Let’s play a fun thought game. Imagine you and I are our own little tribe on the plains of Africa several thousand years ago. You’re a bit of a grump – let’s call you Realist. I’m a happy-go-lucky dude. Let’s call me Optimist.
One day we’re walking along looking for food and you trip on a rock and break your spear. It’s useless now and you curse loudly at the skies. I smile and say, “It’s alright. Let’s keep going. We’ll find you another.” A short while later we come across a dead tree with perfect branches for carving a new spear.
The next day we wake up to find our camp has been raided by hyenas who have stolen all our food. You growl and kick at the ground and I gently smile and say, “No worries, my dear Realist. I’m certain we’ll find more food today.” We head out to hunt, your new spear in your hand, and in short order catch ourselves a solid meal.
On the third day as we are leisurely strolling toward the lake you spot something in the distance. “Optimist,” you say, “I think that may be danger.” I look and respond. “Worry not, my friend. I’m certain it is your imagination.” I walk forward but you do not. I ask if you’ll be joining me for today’s swim and you say, “No. I think it is unsafe.” You return to our camp and I later fill the belly of a sabre toothed tiger.
While there are many lessons to be learned from such a tale I’d like to draw your attention to this one – we cannot be happy all the time.
I study and practice positive psychology. Frankly I’m obsessed with helping others find thriving in their lives and that’s a big part of what the field is after. I’m also constantly struggling with the name of my field – POSITIVE psychology. I believe we have built a “cult of happiness” in our world. It’s a place where
“happiness” (real or perceived) reigns and the normal human experiences of illness, pain, anxiety, sadness, depression, discontent, and the like are not only avoided, they are unacceptable. Stigmatizing a huge part of what it means to be human comes with real consequences. Again, we cannot be happy all the time.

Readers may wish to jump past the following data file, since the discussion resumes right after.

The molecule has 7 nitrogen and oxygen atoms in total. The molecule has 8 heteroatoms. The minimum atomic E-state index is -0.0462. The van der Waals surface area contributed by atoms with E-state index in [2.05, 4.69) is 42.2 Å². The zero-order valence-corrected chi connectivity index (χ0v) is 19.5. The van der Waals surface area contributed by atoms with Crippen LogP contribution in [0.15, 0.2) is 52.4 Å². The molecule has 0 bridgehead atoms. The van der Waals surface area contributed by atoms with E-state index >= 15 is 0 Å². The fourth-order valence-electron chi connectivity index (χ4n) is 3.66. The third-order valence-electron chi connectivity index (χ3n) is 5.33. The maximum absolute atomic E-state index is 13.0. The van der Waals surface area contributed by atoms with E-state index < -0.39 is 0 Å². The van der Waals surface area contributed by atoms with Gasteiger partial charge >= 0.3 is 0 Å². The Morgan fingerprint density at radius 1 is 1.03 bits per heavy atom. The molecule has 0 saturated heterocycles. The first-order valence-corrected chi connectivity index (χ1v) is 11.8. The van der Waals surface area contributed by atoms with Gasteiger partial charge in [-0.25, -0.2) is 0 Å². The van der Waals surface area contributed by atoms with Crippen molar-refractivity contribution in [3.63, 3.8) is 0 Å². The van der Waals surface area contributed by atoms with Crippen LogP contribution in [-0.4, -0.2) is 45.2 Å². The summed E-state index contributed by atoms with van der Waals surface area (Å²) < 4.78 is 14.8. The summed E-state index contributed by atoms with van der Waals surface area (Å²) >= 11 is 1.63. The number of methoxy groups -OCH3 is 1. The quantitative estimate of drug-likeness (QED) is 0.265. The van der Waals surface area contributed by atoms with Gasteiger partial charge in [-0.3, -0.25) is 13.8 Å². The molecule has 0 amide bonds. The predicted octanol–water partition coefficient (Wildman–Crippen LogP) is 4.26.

So, what do we do? How can we shift from the Cult of Happiness to the healthier, more human Cult of Compassion? Here are three steps to get us all started:
Your Struggle is Real, Normal, and Valid: In the perfectly curated world of things like Facebook and Instagram it’s easy to believe our struggles, stresses, and negative emotional experiences are abnormal and a fault in our character or who we are as human beings. I’m here to tell you, they are both normal and necessary.
Your brain evolved with a negativity bias to keep you alive. Both psychologically and physiologically we are built to respond stronger to negative things in our lives. Why? Because it kept us alive. Remember what happened to me on our walk to the lake?
Let’s embrace some realities here. We don’t like feeling like crap. We want to be happy. I get it. My point here is all of us are programmed for both positive and negative emotional and psychological experiences and ALL OF US will and do experience both. It’s normal and necessary. Otherwise we’d be celebrating birthdays and funerals in the same way.
2. Practice Empathy: Learn how to be more empathetic toward others. Just like yours, their struggle is real, normal, and valid. So normalize and validate it! One simple way to do so? Memorize and use this phrase:
“I can see you are (sad/angry/upset/in pain/suffering/etc.). Tell me more.”
That’s how empathy talks and connects. Gently and with kindness, recognize what they are feeling (or offer your perception of it) and open the door for more conversation. This destigmatizes their struggle and engenders connection. Boom! Breaking down walls!
3. Build Your Resilience: My wife and I run 5k races for fun. Yes, I know (and agree) running for “fun” seems like an oxymoron. I’m still waiting for this mysterious “runner’s high” people speak of.
Anyway, running long distances is challenging. Especially since my hyper-competitive brain insists I run each race faster than the last. So, I go into every race knowing this will be hard and I won’t like it. I’ll be cranky, tired, in a bit of pain, and doubting myself the whole way….until after I finish when I’ll feel accomplished and proud. To make sure I’ll finish the race I fuel up beforehand with a smart breakfast and lots of water.
Think of the race as any negative experience or emotion in life. In that case, the fuel before hand is my resilience reserves.
Resilience is, in essence, the psychological resource we call on to help us through the challenges in our life. It’s a fuel tank that can be filled – in fact, the tank itself can be expanded. How? By building resources, such as healthy optimism, that contribute to resilience. Here’s one roadmap, an
8-step process for cultivating psychological resilience. And here’s a book all about it.
Back on the African savannah my need for things to be happy all the time got me a one way ticket to the belly of a prehistoric beast. The Cult of Happiness may not always lead to such tragic endings but it does crowd out opportunity for some real human connection. When we can’t tolerate un-happiness we lose our empathy and compassion.
I’m proud to be part of a positive psychology program at the University of East London that is on the forefront of “Positive Psychology 2.0.” Part of this new wave is recognizing and embracing the reality (and even upside) of our dark side. With this we look at flourishing in life not as “just” happiness, but rather as an overall arching sense of living a good life. We cannot be happy all the time. But even with challenges and struggle, we can find overall well-being.
- Written by Josh Vaisman